Article brought to you by: Catholic Online (www.catholic.org)

Does the Lord Really Mean We Are to Be Perfect?

By Deacon Keith Fournier
June 18th, 2013
Catholic Online (www.catholic.org)

The admonition from Jesus is clear. It is repeated in other Gospel accounts and developed in several New Testament Epistles. I suggest that our problem with understanding and responding to the passage is twofold; we misunderstand the meaning of the word and we have a limited our comprehension of the goal of salvation in Jesus Christ. 

CHESAPEAKE, VA. (Catholic Online) - The Gospel of today's Mass is challenging: "Jesus said to his disciples: "You have heard that it was said, You shall love your neighbor and hate your enemy. But I say to you, love your enemies and pray for those who persecute you, that you may be children of your heavenly Father, for he makes his sun rise on the bad and the good, and causes rain to fall on the just and the unjust."

"For if you love those who love you, what recompense will you have? Do not the tax collectors do the same? And if you greet your brothers only, what is unusual about that? Do not the pagans do the same? So be perfect, just as your heavenly Father is perfect." (St. Matthew 5: 43-48)

Perfect?

The admonition from Jesus is clear. It is repeated in other Gospel accounts and developed in several New Testament Epistles. I suggest that our problem with understanding and responding to the passage is twofold; we misunderstand the meaning of the word and we have a limited our comprehension of the goal of salvation in Jesus Christ. 

The One through whom we were first created is re-creating us through His grace,as we live our lives in Him. We do not yet perceive who we are to become. The beloved dsiciple John explained in his first letter, "Beloved, we are God's children now; it does not yet appear what we shall be, but we know that when he appears we shall be like him, for we shall see him as he is. " (1 John 3:2)

It helps to consider the word translated perfect in English in order to grasp the call to participation contained in this invitation to conversion. Filtering this word through linguistic limitations, we might not even try to respond to the invitation and miss the grace of conversion needed to actually live the call to love.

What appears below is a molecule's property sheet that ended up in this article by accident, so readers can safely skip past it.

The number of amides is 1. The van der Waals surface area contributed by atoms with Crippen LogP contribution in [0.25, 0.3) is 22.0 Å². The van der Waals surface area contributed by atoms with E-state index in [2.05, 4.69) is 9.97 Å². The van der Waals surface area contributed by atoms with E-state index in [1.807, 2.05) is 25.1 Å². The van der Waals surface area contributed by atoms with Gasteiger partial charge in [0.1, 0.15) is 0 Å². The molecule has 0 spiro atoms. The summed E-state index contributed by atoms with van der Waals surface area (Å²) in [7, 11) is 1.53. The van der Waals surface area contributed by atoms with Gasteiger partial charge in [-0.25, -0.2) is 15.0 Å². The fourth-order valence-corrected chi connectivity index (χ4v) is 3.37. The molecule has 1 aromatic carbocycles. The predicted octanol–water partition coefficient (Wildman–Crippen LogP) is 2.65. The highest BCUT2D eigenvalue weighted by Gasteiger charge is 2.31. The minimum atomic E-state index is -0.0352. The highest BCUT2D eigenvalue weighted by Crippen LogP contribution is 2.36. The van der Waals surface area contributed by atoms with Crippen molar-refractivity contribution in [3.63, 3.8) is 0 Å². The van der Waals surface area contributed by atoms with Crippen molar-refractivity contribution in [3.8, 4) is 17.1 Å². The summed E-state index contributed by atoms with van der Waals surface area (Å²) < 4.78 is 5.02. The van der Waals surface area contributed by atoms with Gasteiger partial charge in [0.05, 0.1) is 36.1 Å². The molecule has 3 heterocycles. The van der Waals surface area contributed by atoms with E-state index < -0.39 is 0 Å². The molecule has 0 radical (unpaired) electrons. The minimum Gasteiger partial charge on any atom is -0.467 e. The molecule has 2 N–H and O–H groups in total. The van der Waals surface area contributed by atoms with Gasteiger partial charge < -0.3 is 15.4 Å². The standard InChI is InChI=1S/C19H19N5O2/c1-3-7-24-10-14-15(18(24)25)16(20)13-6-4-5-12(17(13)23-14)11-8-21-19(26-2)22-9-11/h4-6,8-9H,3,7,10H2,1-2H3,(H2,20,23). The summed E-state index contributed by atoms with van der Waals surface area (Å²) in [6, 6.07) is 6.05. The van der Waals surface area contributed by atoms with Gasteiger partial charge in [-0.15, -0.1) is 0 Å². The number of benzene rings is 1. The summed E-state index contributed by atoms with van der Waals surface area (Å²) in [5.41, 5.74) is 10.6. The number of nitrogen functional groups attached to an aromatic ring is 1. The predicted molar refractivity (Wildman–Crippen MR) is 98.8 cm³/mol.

In Greek, the word is telios.

Telios refers to something being completed, brought to its full purpose, potential and intended end and vocation. For example, in the world of objects, a hammer is telios or perfect when it is hammering a nail. In the world of subjects, things are telios or perfect when they are fulfilling their nature.

We were created in the Image of the God of Love who made us for love. In Jesus Christ, we are now capacitated, to use a term of the early father and Bishop Ireneaus of Lyons, made capable by the grace of His Redemption,  of loving as God loves. In fact we are called to love others with God's very love. "God is love, and he who abides in love abides in God, and God abides in him" (1 Jn 4:16).

As we respond to this invitation with both our words and our actions, as we cooperate with grace, we are completed or perfected in Jesus christ. In our Western minds, we limit this word perfect and can  fail to grasp its promise and potential. We equate it with being sinless, in the sense of never again making a wrong choice. We think of it mathematically rather than relationally.

However, the concept is also applied to Jesus by the author of the New Testament Letter to the Hebrews in chapter 5 verses 8-9: "Although he was a Son, he learned obedience through what he suffered; and being made perfect he became the source of eternal salvation to all who obey him."